STARS Patient Information
This page contains stories of STARS members with Syncope.
Hi my name is Steve. I'm a 42 year old teacher and keen fitness enthusiast! Last summer, without warning, I blacked out in the early hours of the morning.
I am Hayley and I’m 24 years old and I’m a Teacher. I began to have syncope attacks at the age of 13.
You don’t have to punish yourself. Do yourself a favour – if you suffer from reflex syncope, take action now and ask your GP to refer you for some CBT.
I'm Natasha and I’m 17 next week. From as young as I can remember I have always been different. I have constantly had to be careful. I'd black out and have no recollection of it. When I was younger I was in and out of hospital with test after test.
I am Carole. I'm 44 married to Adrian and we have 3 children 20, 18 and 12. I am an Aromatherapist and also at college studying Sports Massage. I have suffered occasional blackouts over the past few years- about 6 or 7 in total. They seemed to come around October/November or Jan/Feb and I would get horrendous stomach cramps and then diarrhoea. I would want to go to bed as I felt so ill and then would be sick. Within 20 minutes of vomiting I passed out over and over again vomiting as I came round, convulsing and eyes rolling in my head. I'm told I stop breathing and then grunt as the breathing starts up again.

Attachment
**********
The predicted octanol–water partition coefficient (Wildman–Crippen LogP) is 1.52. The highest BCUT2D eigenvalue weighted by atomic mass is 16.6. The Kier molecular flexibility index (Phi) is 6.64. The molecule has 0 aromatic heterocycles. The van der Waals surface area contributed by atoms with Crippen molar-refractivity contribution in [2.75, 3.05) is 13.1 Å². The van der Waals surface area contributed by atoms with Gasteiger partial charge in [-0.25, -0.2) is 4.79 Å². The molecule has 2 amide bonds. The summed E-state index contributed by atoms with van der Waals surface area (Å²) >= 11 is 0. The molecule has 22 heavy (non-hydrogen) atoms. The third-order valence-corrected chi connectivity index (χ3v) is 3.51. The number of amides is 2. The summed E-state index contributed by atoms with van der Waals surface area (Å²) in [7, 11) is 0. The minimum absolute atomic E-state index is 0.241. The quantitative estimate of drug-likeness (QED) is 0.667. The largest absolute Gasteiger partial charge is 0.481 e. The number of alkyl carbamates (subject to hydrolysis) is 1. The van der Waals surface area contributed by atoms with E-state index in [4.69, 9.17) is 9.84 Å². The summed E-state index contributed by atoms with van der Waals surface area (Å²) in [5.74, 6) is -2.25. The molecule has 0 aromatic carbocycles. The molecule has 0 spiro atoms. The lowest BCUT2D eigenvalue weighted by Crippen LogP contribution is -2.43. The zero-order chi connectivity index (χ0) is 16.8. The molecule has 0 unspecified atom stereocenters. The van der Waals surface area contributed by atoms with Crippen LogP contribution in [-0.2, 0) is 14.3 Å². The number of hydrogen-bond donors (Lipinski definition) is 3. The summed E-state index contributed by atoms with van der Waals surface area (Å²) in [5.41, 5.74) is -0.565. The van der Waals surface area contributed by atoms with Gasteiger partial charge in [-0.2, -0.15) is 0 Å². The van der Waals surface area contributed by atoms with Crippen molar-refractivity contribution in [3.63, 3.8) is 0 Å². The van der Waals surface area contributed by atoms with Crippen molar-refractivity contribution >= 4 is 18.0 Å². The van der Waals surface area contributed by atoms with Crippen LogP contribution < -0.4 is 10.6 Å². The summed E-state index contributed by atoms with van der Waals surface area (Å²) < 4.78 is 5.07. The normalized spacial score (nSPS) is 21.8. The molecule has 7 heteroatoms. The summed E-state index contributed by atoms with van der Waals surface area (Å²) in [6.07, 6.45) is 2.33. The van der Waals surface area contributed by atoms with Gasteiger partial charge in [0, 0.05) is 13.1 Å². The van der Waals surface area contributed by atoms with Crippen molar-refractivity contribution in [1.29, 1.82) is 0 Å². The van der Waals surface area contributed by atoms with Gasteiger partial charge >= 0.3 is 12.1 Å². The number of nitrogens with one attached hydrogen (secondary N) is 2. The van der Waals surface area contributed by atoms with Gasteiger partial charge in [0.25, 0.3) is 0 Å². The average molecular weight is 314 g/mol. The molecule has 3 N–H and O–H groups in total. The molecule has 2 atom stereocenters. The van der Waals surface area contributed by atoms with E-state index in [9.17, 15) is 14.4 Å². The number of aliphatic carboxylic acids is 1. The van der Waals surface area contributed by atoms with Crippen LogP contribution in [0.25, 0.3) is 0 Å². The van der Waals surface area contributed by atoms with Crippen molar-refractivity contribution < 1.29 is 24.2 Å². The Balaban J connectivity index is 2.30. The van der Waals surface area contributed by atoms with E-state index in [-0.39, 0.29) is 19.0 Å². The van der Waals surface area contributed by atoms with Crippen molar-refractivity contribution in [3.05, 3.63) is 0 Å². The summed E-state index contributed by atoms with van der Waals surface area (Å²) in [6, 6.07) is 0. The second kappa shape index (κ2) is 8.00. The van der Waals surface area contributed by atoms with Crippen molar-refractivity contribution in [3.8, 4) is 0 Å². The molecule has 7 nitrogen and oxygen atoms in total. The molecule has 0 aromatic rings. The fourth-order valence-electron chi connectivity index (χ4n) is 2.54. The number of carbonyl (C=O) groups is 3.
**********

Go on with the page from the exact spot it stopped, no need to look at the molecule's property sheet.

On August 30th, 1997, my seemingly healthy 22 year old daughter, Emilie, died suddenly, in her sleep, from sudden cardiac arrest.
Three years ago I had a brilliant job that I loved but because of my falls and other symptoms I was accused of having a drinking problem by people who would gain financially if my reputation was damaged. Although the allegation was completely without foundation we could not find a doctor who could explain why I fell so often without warning. I thought I was going insane. Finally, I was made redundant despite the support from clients and friends who knew me well and of course my wonderful husband of 35 years.
I had my first real episode aged 14, sitting at my desk in school, and from then on I'd pass out three or four times per week. Eventually my doctor referred me to the medical clinic where they were convinced that I was suffering from epilepsy. I was given countless EEGs and CT scans, but they told me that there was nothing wrong so my mum had to push for a tilt table test. When this proved positive, I was referred to the cardiac arrhythmia clinic where I was given beta-blockers. These didn't help much, so I went through the process of being given a different drug each time I saw the cardiologist. As a last resort they coupled my beta-blockers with Midodrine: so far this combination seems to work most of the time.